August 12 is International Youth Day. This year’s theme recognizes the many areas that young people feel free and welcomed to come together and make a difference.
We are grateful for the many teen volunteers who serve at Empath Health. In 2017, more than 500 teen volunteers contributed more than 20,000 service hours across our network of care. This includes visits with patients and families, office work, support for seniors and clients, events, fundraisers, Resale Shops and so much more.
“Our teens are the cream of the crop. They have made a great impact in the community and on this planet. They are our future,” expressed Randi Meyer, Empath Health volunteer programs manager.
Caring for Her Family
Sydney Richardson shared a special bond with her dying grandfather in North Carolina. He suffered from his illness and treatment and benefited from her compassion and support.
“My grandfather had lung cancer when I was in eighth grade. He was really angry at everyone, but because I was young he let me take care of him,” Richardson shared.
She provided companionship and cared for his personal needs and comfort.
“When getting chemotherapy and radiation he had trouble eating. I would bring him food and water and try to help him eat and drink. I would rub cream on his skin because it was burned. Later, he had trouble talking and I would sit and talk with him. We didn’t get him into hospice, but I really enjoyed taking care of him,” she said.
Supporting Our Patients and Families
Richardson is set to start her senior year in the medical magnet program at Palm Harbor University High School. She joined as a Suncoast Hospice teen volunteer in 2016 after word-of-mouth from other students who have volunteered.
Serving our pediatric patients brings her special joy.
“I have a few special assignments working with younger kids. I have two little boys, a patient and his sibling. They are adorable. I go over and play with them for caregiver relief so their mom can sleep and do things around the house. I also tutored a teenager in chemistry. It was really fun getting to know her because we had mutual things and friends in common and we have the same birthday. I got to throw a Party Pals birthday party for her when she turned 18. Eight of us teen volunteers were there,” she said.
She has also been involved with many other areas including the Teen Volunteer Leadership Board, Cheer Team visits and most recently the Lifetime Legacies videotaping of patients’ stories.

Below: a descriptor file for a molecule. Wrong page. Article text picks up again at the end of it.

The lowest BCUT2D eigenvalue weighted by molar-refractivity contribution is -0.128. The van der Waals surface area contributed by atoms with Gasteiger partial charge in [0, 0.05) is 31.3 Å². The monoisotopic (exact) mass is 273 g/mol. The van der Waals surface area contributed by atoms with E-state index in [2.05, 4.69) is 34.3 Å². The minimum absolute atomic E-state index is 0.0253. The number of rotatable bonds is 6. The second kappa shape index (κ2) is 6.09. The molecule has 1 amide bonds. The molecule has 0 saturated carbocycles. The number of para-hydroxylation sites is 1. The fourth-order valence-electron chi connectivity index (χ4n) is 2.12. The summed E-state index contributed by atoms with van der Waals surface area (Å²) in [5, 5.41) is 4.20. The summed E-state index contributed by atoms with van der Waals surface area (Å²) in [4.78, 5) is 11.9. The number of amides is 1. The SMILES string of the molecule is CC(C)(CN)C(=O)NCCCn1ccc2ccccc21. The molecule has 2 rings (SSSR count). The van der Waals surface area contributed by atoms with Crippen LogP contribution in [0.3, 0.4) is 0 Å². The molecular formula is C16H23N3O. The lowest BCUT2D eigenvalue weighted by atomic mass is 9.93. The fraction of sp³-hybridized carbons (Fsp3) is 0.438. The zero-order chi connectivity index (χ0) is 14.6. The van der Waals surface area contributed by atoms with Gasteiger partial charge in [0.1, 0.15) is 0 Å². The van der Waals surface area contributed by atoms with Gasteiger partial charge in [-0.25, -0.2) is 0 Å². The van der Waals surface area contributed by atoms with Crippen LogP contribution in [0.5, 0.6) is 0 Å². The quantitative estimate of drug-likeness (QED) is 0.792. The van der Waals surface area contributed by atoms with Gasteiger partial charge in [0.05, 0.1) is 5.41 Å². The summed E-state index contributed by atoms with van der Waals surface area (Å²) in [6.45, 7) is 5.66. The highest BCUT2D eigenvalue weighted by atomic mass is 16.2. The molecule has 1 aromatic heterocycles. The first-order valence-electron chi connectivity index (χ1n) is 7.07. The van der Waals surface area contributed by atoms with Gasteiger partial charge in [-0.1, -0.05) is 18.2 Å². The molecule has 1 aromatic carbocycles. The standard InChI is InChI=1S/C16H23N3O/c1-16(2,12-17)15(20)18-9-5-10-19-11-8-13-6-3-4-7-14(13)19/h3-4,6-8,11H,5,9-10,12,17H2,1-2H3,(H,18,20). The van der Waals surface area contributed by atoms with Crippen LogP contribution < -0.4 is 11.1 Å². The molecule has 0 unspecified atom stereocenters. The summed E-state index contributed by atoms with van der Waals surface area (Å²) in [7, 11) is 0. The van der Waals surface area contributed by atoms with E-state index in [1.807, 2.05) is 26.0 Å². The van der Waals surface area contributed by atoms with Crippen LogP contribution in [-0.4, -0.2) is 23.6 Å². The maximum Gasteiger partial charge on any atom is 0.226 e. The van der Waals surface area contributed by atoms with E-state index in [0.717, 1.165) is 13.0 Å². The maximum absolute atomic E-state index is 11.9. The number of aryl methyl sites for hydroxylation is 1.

She is driven to make a great impact on others.
“To be a good teen volunteer, it takes compassion, empathy, selflessness and willingness to do it. A lot of people are getting their volunteer hours for Bright Futures and once they reach 200 hours they are going to stop. I really have had a great time with hospice and I will definitely continue volunteering for as long as I can.”
Her service has made a positive impression on her life.
“I really had no idea what it was like going into it. I was pretty nervous. I’m a shy person. I’ve learned from watching other volunteers who are older than me. I really looked up a lot to Priya Adhikari, who volunteered and just graduated. It’s been really fun working with patients and families. Volunteering makes me feel happy and good about myself. I feel like I’m doing something good for others. It gives me fulfillment.”
Interests and Ambitions
In her senior year, Richardson plans to pursue a busy academic, volunteer and extracurricular schedule.
“I am president of Health Occupation Students of America (HOSA) and a member of the Key Club. I will be vice president of National Honor’s Society. I’ve been dancing since I was ten years old and will be in my 10th Nutcracker performance. I like to Jazzercise, work out and spend time with my friends and family. We just got a puppy so I take him a lot of places. He’s an Australian Shepherd named Cooper and now seven months old,” she explained.
She also has her sights set on college and a family.
“I’m starting the application process. I’m applying to lots of schools in Florida. My top choice is the University of Florida. I’m also going to apply to the University of North Carolina at Chapel Hill. I want to major in biology or chemistry in a pre-med track and minor in Spanish, so I can be a bilingual physician. I also want to have a family. I feel like my major purpose in life is to be a mom. I want to keep volunteering, feel healthy and fit and make an impact on more people’s lives.”
Calling Teen Volunteers
Are you a high school student who wants to make a difference? Learn more online about our many teen volunteer opportunities.
Share Your Story
Do you serve or have you served in our teen volunteer program? Please share your story here.